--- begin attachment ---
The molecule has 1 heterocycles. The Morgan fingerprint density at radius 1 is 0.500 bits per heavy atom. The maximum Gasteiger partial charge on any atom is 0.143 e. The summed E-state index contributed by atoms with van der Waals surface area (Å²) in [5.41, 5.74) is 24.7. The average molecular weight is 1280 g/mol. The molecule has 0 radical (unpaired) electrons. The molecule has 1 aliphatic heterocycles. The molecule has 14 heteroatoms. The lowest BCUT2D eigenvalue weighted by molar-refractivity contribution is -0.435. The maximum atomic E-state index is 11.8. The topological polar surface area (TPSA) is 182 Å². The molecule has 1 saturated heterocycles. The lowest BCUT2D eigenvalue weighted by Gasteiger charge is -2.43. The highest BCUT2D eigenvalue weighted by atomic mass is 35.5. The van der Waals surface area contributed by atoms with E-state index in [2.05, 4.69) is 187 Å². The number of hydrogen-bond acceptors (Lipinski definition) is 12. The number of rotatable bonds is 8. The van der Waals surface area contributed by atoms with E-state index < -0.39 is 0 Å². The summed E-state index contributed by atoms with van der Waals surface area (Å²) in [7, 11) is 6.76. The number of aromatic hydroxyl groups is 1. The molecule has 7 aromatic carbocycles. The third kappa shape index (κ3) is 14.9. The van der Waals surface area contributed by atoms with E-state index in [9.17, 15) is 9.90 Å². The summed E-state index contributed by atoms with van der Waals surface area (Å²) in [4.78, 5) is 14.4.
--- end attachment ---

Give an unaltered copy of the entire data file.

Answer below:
The molecule has 1 heterocycles. The Morgan fingerprint density at radius 1 is 0.500 bits per heavy atom. The maximum Gasteiger partial charge on any atom is 0.143 e. The summed E-state index contributed by atoms with van der Waals surface area (Å²) in [5.41, 5.74) is 24.7. The average molecular weight is 1280 g/mol. The molecule has 0 radical (unpaired) electrons. The molecule has 1 aliphatic heterocycles. The molecule has 14 heteroatoms. The lowest BCUT2D eigenvalue weighted by molar-refractivity contribution is -0.435. The maximum atomic E-state index is 11.8. The topological polar surface area (TPSA) is 182 Å². The molecule has 1 saturated heterocycles. The lowest BCUT2D eigenvalue weighted by Gasteiger charge is -2.43. The highest BCUT2D eigenvalue weighted by atomic mass is 35.5. The van der Waals surface area contributed by atoms with E-state index in [2.05, 4.69) is 187 Å². The number of hydrogen-bond acceptors (Lipinski definition) is 12. The number of rotatable bonds is 8. The van der Waals surface area contributed by atoms with E-state index < -0.39 is 0 Å². The summed E-state index contributed by atoms with van der Waals surface area (Å²) in [7, 11) is 6.76. The number of aromatic hydroxyl groups is 1. The molecule has 7 aromatic carbocycles. The third kappa shape index (κ3) is 14.9. The van der Waals surface area contributed by atoms with E-state index in [9.17, 15) is 9.90 Å². The summed E-state index contributed by atoms with van der Waals surface area (Å²) in [4.78, 5) is 14.4.